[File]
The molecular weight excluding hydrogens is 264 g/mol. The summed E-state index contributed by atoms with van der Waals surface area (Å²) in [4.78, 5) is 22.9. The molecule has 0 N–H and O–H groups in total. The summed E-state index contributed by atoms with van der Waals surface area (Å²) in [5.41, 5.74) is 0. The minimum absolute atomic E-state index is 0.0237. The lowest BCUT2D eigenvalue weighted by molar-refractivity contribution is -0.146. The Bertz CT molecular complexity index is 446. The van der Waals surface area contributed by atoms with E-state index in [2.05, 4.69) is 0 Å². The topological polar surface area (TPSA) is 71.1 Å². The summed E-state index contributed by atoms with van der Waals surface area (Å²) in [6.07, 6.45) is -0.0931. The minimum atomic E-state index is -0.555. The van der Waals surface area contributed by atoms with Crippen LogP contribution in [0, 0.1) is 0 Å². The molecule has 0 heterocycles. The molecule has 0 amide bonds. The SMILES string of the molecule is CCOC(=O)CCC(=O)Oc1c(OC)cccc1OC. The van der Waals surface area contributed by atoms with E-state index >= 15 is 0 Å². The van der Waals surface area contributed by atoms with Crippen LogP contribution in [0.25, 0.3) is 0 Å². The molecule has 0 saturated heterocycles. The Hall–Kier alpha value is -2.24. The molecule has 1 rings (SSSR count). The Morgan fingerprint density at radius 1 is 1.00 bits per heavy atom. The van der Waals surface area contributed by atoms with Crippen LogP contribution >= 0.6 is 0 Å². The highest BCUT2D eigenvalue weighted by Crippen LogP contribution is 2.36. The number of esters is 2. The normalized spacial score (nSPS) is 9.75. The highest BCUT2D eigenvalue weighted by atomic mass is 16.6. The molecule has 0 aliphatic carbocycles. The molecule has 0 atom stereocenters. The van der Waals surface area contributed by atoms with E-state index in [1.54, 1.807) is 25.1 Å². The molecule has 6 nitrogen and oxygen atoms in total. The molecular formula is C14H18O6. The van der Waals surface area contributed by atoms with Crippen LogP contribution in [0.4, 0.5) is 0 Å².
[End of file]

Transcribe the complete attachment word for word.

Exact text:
The molecular weight excluding hydrogens is 264 g/mol. The summed E-state index contributed by atoms with van der Waals surface area (Å²) in [4.78, 5) is 22.9. The molecule has 0 N–H and O–H groups in total. The summed E-state index contributed by atoms with van der Waals surface area (Å²) in [5.41, 5.74) is 0. The minimum absolute atomic E-state index is 0.0237. The lowest BCUT2D eigenvalue weighted by molar-refractivity contribution is -0.146. The Bertz CT molecular complexity index is 446. The van der Waals surface area contributed by atoms with E-state index in [2.05, 4.69) is 0 Å². The topological polar surface area (TPSA) is 71.1 Å². The summed E-state index contributed by atoms with van der Waals surface area (Å²) in [6.07, 6.45) is -0.0931. The minimum atomic E-state index is -0.555. The van der Waals surface area contributed by atoms with Crippen LogP contribution in [0, 0.1) is 0 Å². The molecule has 0 heterocycles. The molecule has 0 amide bonds. The SMILES string of the molecule is CCOC(=O)CCC(=O)Oc1c(OC)cccc1OC. The van der Waals surface area contributed by atoms with E-state index >= 15 is 0 Å². The van der Waals surface area contributed by atoms with Crippen LogP contribution in [0.25, 0.3) is 0 Å². The molecule has 0 saturated heterocycles. The Hall–Kier alpha value is -2.24. The molecule has 1 rings (SSSR count). The Morgan fingerprint density at radius 1 is 1.00 bits per heavy atom. The van der Waals surface area contributed by atoms with Crippen LogP contribution >= 0.6 is 0 Å². The highest BCUT2D eigenvalue weighted by Crippen LogP contribution is 2.36. The number of esters is 2. The normalized spacial score (nSPS) is 9.75. The highest BCUT2D eigenvalue weighted by atomic mass is 16.6. The molecule has 0 aliphatic carbocycles. The molecule has 0 atom stereocenters. The van der Waals surface area contributed by atoms with E-state index in [1.54, 1.807) is 25.1 Å². The molecule has 6 nitrogen and oxygen atoms in total. The molecular formula is C14H18O6. The van der Waals surface area contributed by atoms with Crippen LogP contribution in [0.4, 0.5) is 0 Å².